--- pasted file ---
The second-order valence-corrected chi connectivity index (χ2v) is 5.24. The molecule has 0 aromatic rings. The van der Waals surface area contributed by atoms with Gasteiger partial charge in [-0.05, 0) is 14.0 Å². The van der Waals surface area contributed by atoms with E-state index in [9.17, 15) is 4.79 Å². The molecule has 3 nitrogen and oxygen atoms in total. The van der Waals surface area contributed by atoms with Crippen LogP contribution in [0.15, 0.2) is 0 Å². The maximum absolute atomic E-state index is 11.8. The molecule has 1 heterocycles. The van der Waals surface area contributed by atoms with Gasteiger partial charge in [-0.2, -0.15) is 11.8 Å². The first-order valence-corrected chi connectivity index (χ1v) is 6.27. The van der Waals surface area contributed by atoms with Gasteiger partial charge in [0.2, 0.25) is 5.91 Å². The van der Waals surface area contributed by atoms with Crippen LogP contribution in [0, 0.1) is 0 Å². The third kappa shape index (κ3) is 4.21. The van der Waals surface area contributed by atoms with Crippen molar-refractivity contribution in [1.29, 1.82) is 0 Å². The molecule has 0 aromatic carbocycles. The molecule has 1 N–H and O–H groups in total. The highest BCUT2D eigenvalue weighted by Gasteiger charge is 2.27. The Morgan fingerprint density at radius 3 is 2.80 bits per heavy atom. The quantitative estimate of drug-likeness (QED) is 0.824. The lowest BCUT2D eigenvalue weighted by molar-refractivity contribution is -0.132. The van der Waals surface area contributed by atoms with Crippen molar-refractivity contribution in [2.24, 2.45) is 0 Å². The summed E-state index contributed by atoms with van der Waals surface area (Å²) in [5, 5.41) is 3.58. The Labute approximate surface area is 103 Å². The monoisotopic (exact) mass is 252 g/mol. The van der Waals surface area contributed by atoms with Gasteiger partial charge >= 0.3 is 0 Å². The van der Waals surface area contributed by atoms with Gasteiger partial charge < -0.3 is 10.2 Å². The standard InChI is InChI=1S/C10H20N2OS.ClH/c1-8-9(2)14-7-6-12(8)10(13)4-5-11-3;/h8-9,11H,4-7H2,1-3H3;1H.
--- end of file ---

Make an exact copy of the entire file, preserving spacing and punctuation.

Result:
The second-order valence-corrected chi connectivity index (χ2v) is 5.24. The molecule has 0 aromatic rings. The van der Waals surface area contributed by atoms with Gasteiger partial charge in [-0.05, 0) is 14.0 Å². The van der Waals surface area contributed by atoms with E-state index in [9.17, 15) is 4.79 Å². The molecule has 3 nitrogen and oxygen atoms in total. The van der Waals surface area contributed by atoms with Crippen LogP contribution in [0.15, 0.2) is 0 Å². The maximum absolute atomic E-state index is 11.8. The molecule has 1 heterocycles. The van der Waals surface area contributed by atoms with Gasteiger partial charge in [-0.2, -0.15) is 11.8 Å². The first-order valence-corrected chi connectivity index (χ1v) is 6.27. The van der Waals surface area contributed by atoms with Gasteiger partial charge in [0.2, 0.25) is 5.91 Å². The van der Waals surface area contributed by atoms with Crippen LogP contribution in [0, 0.1) is 0 Å². The third kappa shape index (κ3) is 4.21. The van der Waals surface area contributed by atoms with Crippen molar-refractivity contribution in [1.29, 1.82) is 0 Å². The molecule has 0 aromatic carbocycles. The molecule has 1 N–H and O–H groups in total. The highest BCUT2D eigenvalue weighted by Gasteiger charge is 2.27. The Morgan fingerprint density at radius 3 is 2.80 bits per heavy atom. The quantitative estimate of drug-likeness (QED) is 0.824. The lowest BCUT2D eigenvalue weighted by molar-refractivity contribution is -0.132. The van der Waals surface area contributed by atoms with Crippen molar-refractivity contribution in [2.24, 2.45) is 0 Å². The summed E-state index contributed by atoms with van der Waals surface area (Å²) in [5, 5.41) is 3.58. The Labute approximate surface area is 103 Å². The monoisotopic (exact) mass is 252 g/mol. The van der Waals surface area contributed by atoms with Gasteiger partial charge >= 0.3 is 0 Å². The van der Waals surface area contributed by atoms with Gasteiger partial charge < -0.3 is 10.2 Å². The standard InChI is InChI=1S/C10H20N2OS.ClH/c1-8-9(2)14-7-6-12(8)10(13)4-5-11-3;/h8-9,11H,4-7H2,1-3H3;1H.